Arrangement between US and Canada may work at rail terminus

PUBLISHED : Tuesday, 22 December, 2015, 4:37pm
UPDATED : Tuesday, 22 December, 2015, 4:37pm

With the current means of transport available, much inconvenience would be caused to Hongkongers who wish to travel on the express rail link on the mainland, as online purchases would need to be made up to three weeks in advance.

Furthermore, considering the rapidly-built integrated transportation network on the mainland, Hong Kong could be geographically – and commercially – marginalised if we aren’t included in this far-reaching network.

A co-location boundary control arrangement is necessary for the express rail link, because while airline travellers departing from Hong Kong are required to go through the customs, immigration and quarantine system, such a system is not practised on the mainland, and it would be unfair to require the entire country to adopt this system only for the convenience of passengers from one city.

For too long now, debate has been bogged down in considering the legal implications of a joint immigration checkpoint.

However, as Secretary for Justice Rimsky Yuen Kwok-keung has pointed out, co-location arrangements between Canada and the United States, and the United Kingdom and France are being studied by the government.

But such an arrangement might not be the most efficient option for the high-speed rail link, as that would mean that passengers will still need to clear both Hong Kong and mainland Chinese inspections, which is time-consuming. William Passo, of Harvard Law School, wrote a rather insightful paper on pre-clearance and co-location in Hong Kong.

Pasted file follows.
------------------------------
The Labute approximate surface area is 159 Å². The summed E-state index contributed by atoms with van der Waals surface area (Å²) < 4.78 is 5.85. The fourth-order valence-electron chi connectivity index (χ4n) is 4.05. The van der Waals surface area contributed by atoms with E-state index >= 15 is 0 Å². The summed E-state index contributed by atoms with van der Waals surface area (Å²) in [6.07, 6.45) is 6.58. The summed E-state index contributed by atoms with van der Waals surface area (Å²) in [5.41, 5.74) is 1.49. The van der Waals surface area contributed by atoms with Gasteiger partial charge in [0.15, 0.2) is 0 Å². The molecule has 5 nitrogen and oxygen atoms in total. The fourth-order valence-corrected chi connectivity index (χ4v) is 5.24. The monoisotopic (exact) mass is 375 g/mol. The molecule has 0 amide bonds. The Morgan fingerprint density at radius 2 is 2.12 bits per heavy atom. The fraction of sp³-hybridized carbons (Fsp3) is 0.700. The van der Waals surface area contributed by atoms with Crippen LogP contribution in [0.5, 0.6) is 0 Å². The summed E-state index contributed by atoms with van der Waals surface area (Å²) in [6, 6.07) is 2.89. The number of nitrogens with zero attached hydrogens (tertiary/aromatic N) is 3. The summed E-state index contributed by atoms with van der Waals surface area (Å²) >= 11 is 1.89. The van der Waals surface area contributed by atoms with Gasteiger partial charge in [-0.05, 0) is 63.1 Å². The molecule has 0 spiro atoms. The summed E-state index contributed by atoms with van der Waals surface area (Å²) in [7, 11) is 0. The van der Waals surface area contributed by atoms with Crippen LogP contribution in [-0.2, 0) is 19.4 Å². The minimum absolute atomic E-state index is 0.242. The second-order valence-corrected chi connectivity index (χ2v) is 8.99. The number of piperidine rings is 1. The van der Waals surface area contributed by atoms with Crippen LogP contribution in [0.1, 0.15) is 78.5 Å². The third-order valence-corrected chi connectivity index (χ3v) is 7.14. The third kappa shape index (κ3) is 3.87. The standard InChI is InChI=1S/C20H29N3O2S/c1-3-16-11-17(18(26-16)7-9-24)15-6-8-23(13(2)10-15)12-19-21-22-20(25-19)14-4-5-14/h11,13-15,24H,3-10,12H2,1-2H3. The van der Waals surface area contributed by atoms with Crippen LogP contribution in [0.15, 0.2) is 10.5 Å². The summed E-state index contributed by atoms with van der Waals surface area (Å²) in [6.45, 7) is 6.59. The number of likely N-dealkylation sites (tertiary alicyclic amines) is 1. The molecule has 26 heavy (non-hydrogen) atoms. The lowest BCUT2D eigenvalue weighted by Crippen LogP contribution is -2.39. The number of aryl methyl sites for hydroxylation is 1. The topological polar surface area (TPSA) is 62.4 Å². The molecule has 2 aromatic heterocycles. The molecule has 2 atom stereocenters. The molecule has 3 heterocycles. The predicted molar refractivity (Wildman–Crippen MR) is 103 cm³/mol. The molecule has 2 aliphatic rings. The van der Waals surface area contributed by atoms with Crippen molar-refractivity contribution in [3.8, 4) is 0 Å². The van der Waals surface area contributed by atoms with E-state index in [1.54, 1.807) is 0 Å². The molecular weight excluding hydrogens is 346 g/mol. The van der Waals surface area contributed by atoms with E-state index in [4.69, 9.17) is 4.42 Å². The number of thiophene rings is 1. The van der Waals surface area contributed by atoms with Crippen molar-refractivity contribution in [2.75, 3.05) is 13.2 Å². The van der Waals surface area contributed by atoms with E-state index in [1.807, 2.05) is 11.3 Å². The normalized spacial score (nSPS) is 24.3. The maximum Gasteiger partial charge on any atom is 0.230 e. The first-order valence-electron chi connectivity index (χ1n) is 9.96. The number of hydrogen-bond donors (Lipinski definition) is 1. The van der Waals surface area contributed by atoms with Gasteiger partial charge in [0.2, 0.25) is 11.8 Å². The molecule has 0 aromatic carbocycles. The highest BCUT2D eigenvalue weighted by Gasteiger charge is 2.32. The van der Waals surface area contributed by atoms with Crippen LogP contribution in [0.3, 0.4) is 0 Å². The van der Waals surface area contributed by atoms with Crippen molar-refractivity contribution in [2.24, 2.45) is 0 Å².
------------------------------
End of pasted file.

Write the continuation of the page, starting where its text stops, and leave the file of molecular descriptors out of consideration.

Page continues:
He suggested that, instead of a co-location arrangement, perhaps what the Hong Kong government should be considering is a pre-clearance arrangement similar to the one adopted by Canada and the US.

Airline passengers flying to the US can go through American immigration and customs in Canada, and the US Customs and Border Protection administers inspections under the supervision of Canadian officials at designated pre-clearance areas inside the airport.

With such an arrangement, passengers can exit the airport directly from the domestic terminals upon landing in the US, without having to go through another round of customs checkpoints.

Careful decisions regarding co-location arrangements for the express rail link are necessary, to avoid time being needlessly wasted and higher operation costs.

Dr Chow Pak-chin, vice -chairman, Wisdom Hong Kong